The title is provoking. Why “This is Unreal”? Tell us how this project came about.
“This project came about from an initial idea of confronting modern day conspiracies and then filtered down to how everything today is projected as something and is in reality something else. The topic was left open for the artists to interpret in a way they saw fit. However, at this point I would like to say that we work with a different kind of approach. Our shows originate in conceptual ideas first and then we invite artists whose work has been in the kind of direction we are thinking to respond to that idea [or] concept. So all these artists within the realm of their practice have the ability to project multiple realities from the same experience.”
Tell us about yourselves. You are a husband-wife duo – both educated in Asian art at Sotheby’s. How did Experimenter happen for you and how does this partnership work?
“We both had this common urge to work together in the contemporary scene while Priyanka was at Proctor & Gamble and I was consulting on contemporary Indian art. Then she decided to take the plunge in mid 2008 and we opened the gallery in April 2009. In between, we did a short course on contemporary Asian art at Sotheby’s. Priyanka is the planner. She works out all the details. She is the arms and legs of the gallery. I do some of the thinking, but we both do the curatorial thinking together. We do only six shows a year, but believe me, its not easy to plan, ideate and keep a natural flow to the exhibitions for the six that we do. In fact, we balance each other out very well. That’s how this partnership works really.”
Experimenter is invested in capturing the “plurality of expression.” It is also deeply interested in the “now.” Tell us a little about this. How does this show fit into this paradigm?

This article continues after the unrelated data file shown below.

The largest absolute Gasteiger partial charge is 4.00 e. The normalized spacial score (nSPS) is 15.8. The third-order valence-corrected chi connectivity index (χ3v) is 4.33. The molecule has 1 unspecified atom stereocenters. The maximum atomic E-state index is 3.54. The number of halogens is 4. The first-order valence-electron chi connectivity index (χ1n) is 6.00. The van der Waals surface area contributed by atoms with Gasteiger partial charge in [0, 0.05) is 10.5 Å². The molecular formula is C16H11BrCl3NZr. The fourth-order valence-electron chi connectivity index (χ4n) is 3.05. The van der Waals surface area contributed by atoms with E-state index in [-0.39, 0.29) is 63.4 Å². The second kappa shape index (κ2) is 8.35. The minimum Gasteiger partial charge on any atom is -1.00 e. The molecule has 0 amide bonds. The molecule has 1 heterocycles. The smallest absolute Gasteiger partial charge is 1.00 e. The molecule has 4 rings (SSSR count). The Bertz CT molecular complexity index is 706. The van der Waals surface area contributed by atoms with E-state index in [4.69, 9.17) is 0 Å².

“‘The plurality of expression’ comes from the inclination to introduce multiple mediums of expression and at the same time challenge the viewers to question established aspects of viewing contemporary art and break pre-conceived notions. It is also very linked into “now” because whatever we show or plan to show is about our generation, is about what is happening now and is reflective of what our society, our values, our systems project “now.” And if you look at people, organisations, governments, and the society around us, you will slowly peel off layer after layer to eventually derive your own understanding of the world, which might be completely unlike what you had originally perceived it to be. So the title does provoke in that sense by calling things unreal. Sometimes, one does not even have to go deep, just viewing an idea from a different point of view gives a completely new meaning to it. That’s the essence of this show.”
Tell us about the works in this show.
“RAQS has contributed three pieces, Skirmish, The Librarian’s Lucid Dream and I Did Not Hear.
Installation view detail of RAQS Media Collective's 'Skirmish', as shown at Gallery Experimenter exhibition from the show "This is Unreal". Image courtesy of Gallery Experimenter.
Skirmish is a narrative about an estranged couple continuing their ‘skirmish’ on the walls of an unsuspecting city. The woman paints keys that are similar to the keys to her apartment that she had given to her partner, whom she has since distanced herself from, and the man cannot go anywhere without seeing the keys and recognises what a mockery she is making of his yearning for her. Yet in response he paints padlocks on the walls to continue that skirmish (and in a sense continue the only way of communicating with her) while the city assumes it’s just locksmiths and key-makers that have stepped up their business.
Installation view of RAQS Media Collective's 'The Librarian's Lucid Dream', as shown at Gallery Experimenter exhibition "This is Unreal". Image courtesy of Gallery Experimenter.